Just a few weeks ago, I did a radio show on UFOs that started off on the Men in Black, but which later became focused on the well-known document titled Proposed Studies on the Implications of Peaceful Space Activities for Human Affairs, a part of which was focused on alien life. It was a document written by an employee of the Brookings Institution named Donald N. Michael. The report was contracted by the Committee on Long Range Studies, which was an arm of NASA, the National Aeronautics and Space Administration. The document was completed and provided to the House of Representatives in the 87th United States Congress on April 18, 1961.
The host of the show referred, on several occasions, to the “top secret” nature of the document. I pointed out that the document had not been top secret at all. “Yes, it was,” was the reply. “No, it was not,” I hit back. Other people who phoned in said the document had a high classification. One caller stated it had “been classified above top secret.” There is no “above top secret” category, by the way. Matters went on like this for around fifteen minutes. Afterwards, and for a few days, I decided to run a little experiment. I spoke to a few people in Ufology about the Brookings report and deliberately steered the conversation in the direction of the supposedly secret document. I was amazed at the number of other people who had assumed the document had been highly classified. One was sure there was a “top secret” stamp on his copy of the report, which is complete crap. All of this demonstrates just how unreliable our memories can be. How do we know this? Well, consider the following:
In the December 1960 / January 1961 edition of the NICAP UFO Investigator magazine, a feature appeared under the banner of Space-Life Report Could be Shock. It tells us this: “The discovery of intelligent space beings could have a severe effect on the public, according to a research report released by the National Aeronautics and Space Administration. The report warned that America should prepare to meet the psychological impact of such a revelation. The 190-page report was the result of a $96,000 one-year study conducted by the Brookings Institution for NASA’s long-range study committee.”
As the above extract from NICAP (the National Investigations Committee on Aerial Phenomena) makes abundantly clear, the ufologists of the day – late 1960 / early 1961 – knew all aboutthe Brookings report. It was not a hidden report. In other words, there was nothing secret about it at all. NICAP added: “Public realization that intelligent beings live on other planets could bring about profound changes, or even the collapse of our civilization, the research report stated. ‘Societies sure of their own place have disintegrated when confronted by a superior society,’ said the NASA report. ‘Others have survived even though changed. Clearly, the better we can come to understand the factors involved in responding to such crises the better prepared we may be. Although the research group did not expect any immediate contact with other planet beings, it said that the discovery of intelligent space races ‘could nevertheless happen at any time.”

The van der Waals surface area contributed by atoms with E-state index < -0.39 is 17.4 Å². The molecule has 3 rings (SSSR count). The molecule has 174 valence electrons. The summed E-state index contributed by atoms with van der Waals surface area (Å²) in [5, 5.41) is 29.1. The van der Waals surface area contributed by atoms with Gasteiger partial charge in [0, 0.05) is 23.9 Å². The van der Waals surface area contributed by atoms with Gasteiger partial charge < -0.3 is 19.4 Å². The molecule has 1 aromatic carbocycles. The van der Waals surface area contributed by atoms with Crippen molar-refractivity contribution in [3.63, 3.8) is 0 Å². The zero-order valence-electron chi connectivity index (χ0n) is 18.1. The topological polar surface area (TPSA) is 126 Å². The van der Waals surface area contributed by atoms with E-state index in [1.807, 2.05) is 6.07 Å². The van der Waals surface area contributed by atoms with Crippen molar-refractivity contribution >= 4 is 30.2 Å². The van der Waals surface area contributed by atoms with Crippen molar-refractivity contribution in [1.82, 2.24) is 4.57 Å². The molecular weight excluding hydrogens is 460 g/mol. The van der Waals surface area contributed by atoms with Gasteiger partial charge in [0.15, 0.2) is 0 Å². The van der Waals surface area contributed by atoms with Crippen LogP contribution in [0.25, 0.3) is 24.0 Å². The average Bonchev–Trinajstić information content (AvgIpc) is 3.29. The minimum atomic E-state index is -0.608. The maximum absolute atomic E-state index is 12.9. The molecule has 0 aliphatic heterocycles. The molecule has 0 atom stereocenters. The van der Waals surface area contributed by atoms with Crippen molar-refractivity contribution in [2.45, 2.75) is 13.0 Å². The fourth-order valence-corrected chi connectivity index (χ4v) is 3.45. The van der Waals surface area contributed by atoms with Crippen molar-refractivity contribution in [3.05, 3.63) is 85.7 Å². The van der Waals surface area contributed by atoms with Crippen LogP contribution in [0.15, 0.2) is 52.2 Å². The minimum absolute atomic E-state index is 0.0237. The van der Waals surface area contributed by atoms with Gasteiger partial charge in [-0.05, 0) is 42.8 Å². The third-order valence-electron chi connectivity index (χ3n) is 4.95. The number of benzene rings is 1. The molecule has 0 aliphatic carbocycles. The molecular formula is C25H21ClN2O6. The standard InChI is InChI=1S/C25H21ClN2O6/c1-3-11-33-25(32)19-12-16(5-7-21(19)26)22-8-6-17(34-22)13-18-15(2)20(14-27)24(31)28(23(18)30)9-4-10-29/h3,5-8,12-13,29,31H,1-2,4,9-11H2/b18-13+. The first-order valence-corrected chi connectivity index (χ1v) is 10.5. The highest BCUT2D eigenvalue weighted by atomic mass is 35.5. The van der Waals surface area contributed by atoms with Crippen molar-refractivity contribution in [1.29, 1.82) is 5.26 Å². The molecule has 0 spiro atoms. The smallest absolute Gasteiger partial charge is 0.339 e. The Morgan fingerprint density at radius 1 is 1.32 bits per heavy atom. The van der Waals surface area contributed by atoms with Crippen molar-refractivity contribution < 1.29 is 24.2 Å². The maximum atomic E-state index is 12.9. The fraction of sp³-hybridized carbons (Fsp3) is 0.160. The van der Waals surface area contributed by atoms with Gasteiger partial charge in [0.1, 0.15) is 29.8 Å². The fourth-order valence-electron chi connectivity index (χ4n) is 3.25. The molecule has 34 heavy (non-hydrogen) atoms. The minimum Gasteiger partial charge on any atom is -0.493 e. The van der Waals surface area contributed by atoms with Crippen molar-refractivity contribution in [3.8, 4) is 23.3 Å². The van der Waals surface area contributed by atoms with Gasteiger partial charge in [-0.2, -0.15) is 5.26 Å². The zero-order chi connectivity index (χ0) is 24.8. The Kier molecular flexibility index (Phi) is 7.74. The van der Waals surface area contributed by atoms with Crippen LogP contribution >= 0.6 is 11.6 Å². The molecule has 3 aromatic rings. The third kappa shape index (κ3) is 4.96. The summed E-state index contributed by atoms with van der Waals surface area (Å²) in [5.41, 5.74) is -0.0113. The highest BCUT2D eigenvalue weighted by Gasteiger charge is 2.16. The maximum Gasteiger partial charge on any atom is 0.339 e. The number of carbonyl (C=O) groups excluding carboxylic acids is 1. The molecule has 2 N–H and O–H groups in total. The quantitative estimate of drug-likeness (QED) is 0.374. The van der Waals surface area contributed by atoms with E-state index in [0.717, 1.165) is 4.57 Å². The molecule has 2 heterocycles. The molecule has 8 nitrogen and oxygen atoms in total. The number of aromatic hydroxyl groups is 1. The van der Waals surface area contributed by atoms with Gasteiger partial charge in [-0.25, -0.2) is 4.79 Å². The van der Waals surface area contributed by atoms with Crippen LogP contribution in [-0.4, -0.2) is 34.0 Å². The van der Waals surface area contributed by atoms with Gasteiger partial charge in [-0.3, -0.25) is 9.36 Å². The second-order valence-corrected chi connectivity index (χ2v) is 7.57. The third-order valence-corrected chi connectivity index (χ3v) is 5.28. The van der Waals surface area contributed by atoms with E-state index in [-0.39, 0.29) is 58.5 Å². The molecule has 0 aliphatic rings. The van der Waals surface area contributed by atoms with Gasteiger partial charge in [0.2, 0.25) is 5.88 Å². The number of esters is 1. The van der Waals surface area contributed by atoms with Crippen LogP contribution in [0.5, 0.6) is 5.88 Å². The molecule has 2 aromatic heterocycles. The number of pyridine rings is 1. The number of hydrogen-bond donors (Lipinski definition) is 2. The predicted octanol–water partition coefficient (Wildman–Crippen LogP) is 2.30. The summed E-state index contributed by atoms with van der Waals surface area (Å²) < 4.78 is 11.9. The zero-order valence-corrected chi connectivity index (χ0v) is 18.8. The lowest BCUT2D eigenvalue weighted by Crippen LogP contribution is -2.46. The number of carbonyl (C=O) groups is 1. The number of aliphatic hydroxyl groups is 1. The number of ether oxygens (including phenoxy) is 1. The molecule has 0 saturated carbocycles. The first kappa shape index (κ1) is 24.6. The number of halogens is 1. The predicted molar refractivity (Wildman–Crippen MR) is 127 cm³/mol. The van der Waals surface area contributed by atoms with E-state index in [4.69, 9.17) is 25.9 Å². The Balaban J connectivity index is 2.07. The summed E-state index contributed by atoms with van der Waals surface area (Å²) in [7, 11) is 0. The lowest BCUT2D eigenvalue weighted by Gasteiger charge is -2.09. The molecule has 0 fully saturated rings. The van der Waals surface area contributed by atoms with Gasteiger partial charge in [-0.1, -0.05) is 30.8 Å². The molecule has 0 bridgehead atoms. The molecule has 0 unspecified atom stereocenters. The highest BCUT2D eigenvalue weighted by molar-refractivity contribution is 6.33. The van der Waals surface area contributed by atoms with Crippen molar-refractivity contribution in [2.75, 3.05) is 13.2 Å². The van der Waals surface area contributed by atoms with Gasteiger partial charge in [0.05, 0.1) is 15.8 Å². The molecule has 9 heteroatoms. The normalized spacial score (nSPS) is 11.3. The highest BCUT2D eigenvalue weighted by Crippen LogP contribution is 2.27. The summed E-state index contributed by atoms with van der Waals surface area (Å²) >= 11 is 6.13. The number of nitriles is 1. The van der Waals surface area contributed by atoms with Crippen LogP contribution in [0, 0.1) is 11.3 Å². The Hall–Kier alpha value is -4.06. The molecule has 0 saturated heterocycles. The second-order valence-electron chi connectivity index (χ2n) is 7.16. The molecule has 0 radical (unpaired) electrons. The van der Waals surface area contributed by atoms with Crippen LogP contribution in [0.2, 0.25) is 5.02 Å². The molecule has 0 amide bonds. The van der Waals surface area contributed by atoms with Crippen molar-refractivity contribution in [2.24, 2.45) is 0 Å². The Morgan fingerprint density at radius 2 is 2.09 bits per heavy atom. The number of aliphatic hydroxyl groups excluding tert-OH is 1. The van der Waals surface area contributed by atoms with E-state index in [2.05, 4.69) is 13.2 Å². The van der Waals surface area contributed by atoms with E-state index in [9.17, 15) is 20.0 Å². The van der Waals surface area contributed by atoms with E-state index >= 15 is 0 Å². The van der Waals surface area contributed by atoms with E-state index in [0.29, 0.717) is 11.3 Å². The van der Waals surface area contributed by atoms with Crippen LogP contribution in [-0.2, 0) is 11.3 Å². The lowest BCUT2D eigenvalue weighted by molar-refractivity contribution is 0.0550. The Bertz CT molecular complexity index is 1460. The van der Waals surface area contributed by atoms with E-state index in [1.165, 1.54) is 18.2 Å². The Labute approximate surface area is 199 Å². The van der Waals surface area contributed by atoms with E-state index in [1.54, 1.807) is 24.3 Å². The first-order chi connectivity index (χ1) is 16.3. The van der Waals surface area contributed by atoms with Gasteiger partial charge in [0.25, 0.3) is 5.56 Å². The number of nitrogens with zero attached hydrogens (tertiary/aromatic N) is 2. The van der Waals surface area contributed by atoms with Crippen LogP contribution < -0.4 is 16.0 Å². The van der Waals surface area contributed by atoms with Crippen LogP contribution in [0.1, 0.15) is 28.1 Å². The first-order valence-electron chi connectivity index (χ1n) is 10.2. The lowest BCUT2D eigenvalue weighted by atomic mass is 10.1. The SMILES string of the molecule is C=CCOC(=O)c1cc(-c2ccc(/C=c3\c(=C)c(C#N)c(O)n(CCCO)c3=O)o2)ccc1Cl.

NICAP had more to say: “Even though the UFO problem was not indicated as a reason for the study, it undoubtedly was an important factor. Fear of public reaction to an admission of UFO reality was cited as the main reason for secrecy in the early years of the AF [Air Force] investigation. Radio communication probably would be the first proof of other intelligent life, says the NASA report. It adds: ‘Evidences of its existence might also be found in artifacts left on the moon or other planets.’”
And then there was this from NICAP: “…previous thinking by scholars who have suggested that the earth already may be under close scrutiny by advanced space races. In 1958, Prof. Harold D. Lasswell of the Yale Law School stated: ‘The implications of the UFOs may be that we are already viewed with suspicion by more advanced civilizations and that our attempts to gain a foothold elsewhere may be rebuffed as a threat to other systems of public order.’ The NASA warning of a possible shock to the public, from the revelation of more advanced civilizations, support’s NICAP’s previous arguments against AF [Air Force] secrecy about UFOs. All available information about UFOs should be given to the public now, so that we will be prepared for any eventuality.”
Even when I brought all of this to the attentions of friends and colleagues, some were still sure it had been a highly classified document, with one claiming it had remained classified until the 1990s. Garbage! This may have far more to do with the human mind and our memories, rather than sloppy research. I’m reminded of other similar situations and memories of the Fortean kind, such as those concerning the “missing Thunderbird photo,” a subject I’ll get to on another day.
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